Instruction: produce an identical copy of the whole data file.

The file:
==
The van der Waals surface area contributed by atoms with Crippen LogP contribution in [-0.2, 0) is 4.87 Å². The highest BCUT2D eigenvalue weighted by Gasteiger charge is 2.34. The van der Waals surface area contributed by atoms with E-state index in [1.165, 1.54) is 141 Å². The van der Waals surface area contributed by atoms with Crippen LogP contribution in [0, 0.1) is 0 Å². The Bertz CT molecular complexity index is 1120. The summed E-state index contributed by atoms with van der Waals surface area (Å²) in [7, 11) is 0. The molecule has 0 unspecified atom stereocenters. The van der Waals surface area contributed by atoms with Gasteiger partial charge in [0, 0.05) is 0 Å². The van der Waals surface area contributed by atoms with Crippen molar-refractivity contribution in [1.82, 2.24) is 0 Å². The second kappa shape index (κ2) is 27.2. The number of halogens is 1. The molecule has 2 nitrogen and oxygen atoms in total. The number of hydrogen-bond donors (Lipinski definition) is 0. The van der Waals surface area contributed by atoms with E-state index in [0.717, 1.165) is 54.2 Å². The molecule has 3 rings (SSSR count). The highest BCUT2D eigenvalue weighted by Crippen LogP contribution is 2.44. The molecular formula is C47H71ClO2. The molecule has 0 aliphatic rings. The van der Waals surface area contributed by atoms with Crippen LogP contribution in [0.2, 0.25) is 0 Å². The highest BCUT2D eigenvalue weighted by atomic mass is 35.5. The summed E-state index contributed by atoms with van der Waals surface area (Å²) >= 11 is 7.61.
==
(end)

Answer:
The van der Waals surface area contributed by atoms with Crippen LogP contribution in [-0.2, 0) is 4.87 Å². The highest BCUT2D eigenvalue weighted by Gasteiger charge is 2.34. The van der Waals surface area contributed by atoms with E-state index in [1.165, 1.54) is 141 Å². The van der Waals surface area contributed by atoms with Crippen LogP contribution in [0, 0.1) is 0 Å². The Bertz CT molecular complexity index is 1120. The summed E-state index contributed by atoms with van der Waals surface area (Å²) in [7, 11) is 0. The molecule has 0 unspecified atom stereocenters. The van der Waals surface area contributed by atoms with Gasteiger partial charge in [0, 0.05) is 0 Å². The van der Waals surface area contributed by atoms with Crippen molar-refractivity contribution in [1.82, 2.24) is 0 Å². The second kappa shape index (κ2) is 27.2. The number of halogens is 1. The molecule has 2 nitrogen and oxygen atoms in total. The number of hydrogen-bond donors (Lipinski definition) is 0. The van der Waals surface area contributed by atoms with E-state index in [0.717, 1.165) is 54.2 Å². The molecule has 3 rings (SSSR count). The highest BCUT2D eigenvalue weighted by Crippen LogP contribution is 2.44. The molecular formula is C47H71ClO2. The molecule has 0 aliphatic rings. The van der Waals surface area contributed by atoms with Crippen LogP contribution in [0.2, 0.25) is 0 Å². The highest BCUT2D eigenvalue weighted by atomic mass is 35.5. The summed E-state index contributed by atoms with van der Waals surface area (Å²) >= 11 is 7.61.